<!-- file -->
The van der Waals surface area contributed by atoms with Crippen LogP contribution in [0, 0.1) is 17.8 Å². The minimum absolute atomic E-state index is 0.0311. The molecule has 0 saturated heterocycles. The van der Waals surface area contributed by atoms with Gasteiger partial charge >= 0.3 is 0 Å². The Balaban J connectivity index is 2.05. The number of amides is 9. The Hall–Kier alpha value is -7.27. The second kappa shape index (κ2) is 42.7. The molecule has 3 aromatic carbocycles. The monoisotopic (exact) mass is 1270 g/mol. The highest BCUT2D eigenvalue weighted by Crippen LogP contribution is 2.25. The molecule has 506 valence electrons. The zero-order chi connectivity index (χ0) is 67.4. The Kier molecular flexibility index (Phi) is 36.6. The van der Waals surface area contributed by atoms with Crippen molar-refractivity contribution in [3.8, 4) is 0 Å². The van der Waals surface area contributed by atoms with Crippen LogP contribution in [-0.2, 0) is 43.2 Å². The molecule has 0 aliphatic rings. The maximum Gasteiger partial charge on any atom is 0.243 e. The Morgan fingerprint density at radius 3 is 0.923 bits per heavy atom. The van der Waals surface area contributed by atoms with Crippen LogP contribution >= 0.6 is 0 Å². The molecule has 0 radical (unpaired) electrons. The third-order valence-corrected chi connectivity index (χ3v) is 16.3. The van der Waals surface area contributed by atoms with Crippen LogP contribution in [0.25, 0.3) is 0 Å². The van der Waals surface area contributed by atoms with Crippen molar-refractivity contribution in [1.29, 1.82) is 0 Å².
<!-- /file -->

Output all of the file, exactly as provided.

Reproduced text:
The van der Waals surface area contributed by atoms with Crippen LogP contribution in [0, 0.1) is 17.8 Å². The minimum absolute atomic E-state index is 0.0311. The molecule has 0 saturated heterocycles. The van der Waals surface area contributed by atoms with Gasteiger partial charge >= 0.3 is 0 Å². The Balaban J connectivity index is 2.05. The number of amides is 9. The Hall–Kier alpha value is -7.27. The second kappa shape index (κ2) is 42.7. The molecule has 3 aromatic carbocycles. The monoisotopic (exact) mass is 1270 g/mol. The highest BCUT2D eigenvalue weighted by Crippen LogP contribution is 2.25. The molecule has 506 valence electrons. The zero-order chi connectivity index (χ0) is 67.4. The Kier molecular flexibility index (Phi) is 36.6. The van der Waals surface area contributed by atoms with Crippen molar-refractivity contribution in [3.8, 4) is 0 Å². The van der Waals surface area contributed by atoms with Crippen LogP contribution in [-0.2, 0) is 43.2 Å². The molecule has 0 aliphatic rings. The maximum Gasteiger partial charge on any atom is 0.243 e. The Morgan fingerprint density at radius 3 is 0.923 bits per heavy atom. The van der Waals surface area contributed by atoms with Crippen LogP contribution >= 0.6 is 0 Å². The molecule has 0 radical (unpaired) electrons. The third-order valence-corrected chi connectivity index (χ3v) is 16.3. The van der Waals surface area contributed by atoms with Crippen LogP contribution in [0.25, 0.3) is 0 Å². The van der Waals surface area contributed by atoms with Crippen molar-refractivity contribution in [1.29, 1.82) is 0 Å².